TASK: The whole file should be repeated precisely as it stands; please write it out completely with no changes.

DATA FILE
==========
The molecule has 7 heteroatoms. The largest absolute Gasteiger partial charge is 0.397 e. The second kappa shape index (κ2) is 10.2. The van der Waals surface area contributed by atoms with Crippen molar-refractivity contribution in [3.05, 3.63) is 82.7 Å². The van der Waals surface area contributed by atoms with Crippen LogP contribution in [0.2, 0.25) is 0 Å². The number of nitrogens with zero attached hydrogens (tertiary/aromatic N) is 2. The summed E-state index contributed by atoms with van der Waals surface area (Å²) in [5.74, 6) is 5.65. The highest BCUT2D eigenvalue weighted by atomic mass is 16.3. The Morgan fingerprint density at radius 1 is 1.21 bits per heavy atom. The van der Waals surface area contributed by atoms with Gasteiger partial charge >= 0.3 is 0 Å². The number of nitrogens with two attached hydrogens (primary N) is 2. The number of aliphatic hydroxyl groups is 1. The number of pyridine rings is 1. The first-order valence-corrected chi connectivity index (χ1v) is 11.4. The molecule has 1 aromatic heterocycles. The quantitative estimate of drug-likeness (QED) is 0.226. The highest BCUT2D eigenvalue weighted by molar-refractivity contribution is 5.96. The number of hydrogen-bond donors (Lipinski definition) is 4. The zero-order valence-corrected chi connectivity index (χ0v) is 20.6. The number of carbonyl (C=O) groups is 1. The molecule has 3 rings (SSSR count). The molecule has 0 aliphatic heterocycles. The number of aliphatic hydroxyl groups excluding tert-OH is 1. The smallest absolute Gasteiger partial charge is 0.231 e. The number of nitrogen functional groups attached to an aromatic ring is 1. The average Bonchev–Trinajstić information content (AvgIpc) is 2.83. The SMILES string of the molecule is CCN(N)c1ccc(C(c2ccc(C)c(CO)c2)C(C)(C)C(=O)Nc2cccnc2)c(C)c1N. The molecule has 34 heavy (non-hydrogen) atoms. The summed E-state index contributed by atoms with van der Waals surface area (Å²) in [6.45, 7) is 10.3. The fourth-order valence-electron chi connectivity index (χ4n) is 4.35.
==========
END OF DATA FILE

The molecule has 7 heteroatoms. The largest absolute Gasteiger partial charge is 0.397 e. The second kappa shape index (κ2) is 10.2. The van der Waals surface area contributed by atoms with Crippen molar-refractivity contribution in [3.05, 3.63) is 82.7 Å². The van der Waals surface area contributed by atoms with Crippen LogP contribution in [0.2, 0.25) is 0 Å². The number of nitrogens with zero attached hydrogens (tertiary/aromatic N) is 2. The summed E-state index contributed by atoms with van der Waals surface area (Å²) in [5.74, 6) is 5.65. The highest BCUT2D eigenvalue weighted by atomic mass is 16.3. The Morgan fingerprint density at radius 1 is 1.21 bits per heavy atom. The van der Waals surface area contributed by atoms with Gasteiger partial charge >= 0.3 is 0 Å². The number of nitrogens with two attached hydrogens (primary N) is 2. The number of aliphatic hydroxyl groups is 1. The number of pyridine rings is 1. The first-order valence-corrected chi connectivity index (χ1v) is 11.4. The molecule has 1 aromatic heterocycles. The quantitative estimate of drug-likeness (QED) is 0.226. The highest BCUT2D eigenvalue weighted by molar-refractivity contribution is 5.96. The number of hydrogen-bond donors (Lipinski definition) is 4. The zero-order valence-corrected chi connectivity index (χ0v) is 20.6. The number of carbonyl (C=O) groups is 1. The molecule has 3 rings (SSSR count). The molecule has 0 aliphatic heterocycles. The number of aliphatic hydroxyl groups excluding tert-OH is 1. The smallest absolute Gasteiger partial charge is 0.231 e. The number of nitrogen functional groups attached to an aromatic ring is 1. The average Bonchev–Trinajstić information content (AvgIpc) is 2.83. The SMILES string of the molecule is CCN(N)c1ccc(C(c2ccc(C)c(CO)c2)C(C)(C)C(=O)Nc2cccnc2)c(C)c1N. The molecule has 34 heavy (non-hydrogen) atoms. The summed E-state index contributed by atoms with van der Waals surface area (Å²) in [6.45, 7) is 10.3. The fourth-order valence-electron chi connectivity index (χ4n) is 4.35.